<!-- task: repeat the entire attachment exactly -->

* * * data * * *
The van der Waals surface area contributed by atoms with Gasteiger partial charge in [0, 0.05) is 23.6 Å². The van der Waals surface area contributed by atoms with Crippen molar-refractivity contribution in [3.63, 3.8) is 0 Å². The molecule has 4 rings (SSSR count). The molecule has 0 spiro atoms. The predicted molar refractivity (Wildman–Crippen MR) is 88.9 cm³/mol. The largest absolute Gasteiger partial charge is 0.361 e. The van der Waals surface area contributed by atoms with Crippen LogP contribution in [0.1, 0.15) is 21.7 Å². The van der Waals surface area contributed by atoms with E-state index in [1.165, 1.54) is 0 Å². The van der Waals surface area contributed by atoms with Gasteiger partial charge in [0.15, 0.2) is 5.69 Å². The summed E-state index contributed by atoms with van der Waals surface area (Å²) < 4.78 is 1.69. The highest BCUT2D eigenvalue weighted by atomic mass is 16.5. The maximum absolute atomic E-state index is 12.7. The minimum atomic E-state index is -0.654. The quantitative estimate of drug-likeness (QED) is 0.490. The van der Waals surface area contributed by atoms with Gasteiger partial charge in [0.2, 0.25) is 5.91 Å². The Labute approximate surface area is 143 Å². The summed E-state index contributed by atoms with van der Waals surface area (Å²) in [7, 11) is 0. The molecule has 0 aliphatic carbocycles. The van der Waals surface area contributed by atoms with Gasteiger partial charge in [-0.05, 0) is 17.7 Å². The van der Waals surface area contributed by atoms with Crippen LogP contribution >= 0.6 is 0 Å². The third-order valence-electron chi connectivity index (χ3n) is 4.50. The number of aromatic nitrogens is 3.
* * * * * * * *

The van der Waals surface area contributed by atoms with Gasteiger partial charge in [0, 0.05) is 23.6 Å². The van der Waals surface area contributed by atoms with Crippen molar-refractivity contribution in [3.63, 3.8) is 0 Å². The molecule has 4 rings (SSSR count). The molecule has 0 spiro atoms. The predicted molar refractivity (Wildman–Crippen MR) is 88.9 cm³/mol. The largest absolute Gasteiger partial charge is 0.361 e. The van der Waals surface area contributed by atoms with Crippen LogP contribution in [0.1, 0.15) is 21.7 Å². The van der Waals surface area contributed by atoms with E-state index in [1.165, 1.54) is 0 Å². The van der Waals surface area contributed by atoms with Gasteiger partial charge in [0.15, 0.2) is 5.69 Å². The summed E-state index contributed by atoms with van der Waals surface area (Å²) < 4.78 is 1.69. The highest BCUT2D eigenvalue weighted by atomic mass is 16.5. The maximum absolute atomic E-state index is 12.7. The minimum atomic E-state index is -0.654. The quantitative estimate of drug-likeness (QED) is 0.490. The van der Waals surface area contributed by atoms with Gasteiger partial charge in [0.2, 0.25) is 5.91 Å². The Labute approximate surface area is 143 Å². The summed E-state index contributed by atoms with van der Waals surface area (Å²) in [7, 11) is 0. The molecule has 0 aliphatic carbocycles. The van der Waals surface area contributed by atoms with Gasteiger partial charge in [-0.05, 0) is 17.7 Å². The van der Waals surface area contributed by atoms with Crippen LogP contribution >= 0.6 is 0 Å². The third-order valence-electron chi connectivity index (χ3n) is 4.50. The number of aromatic nitrogens is 3.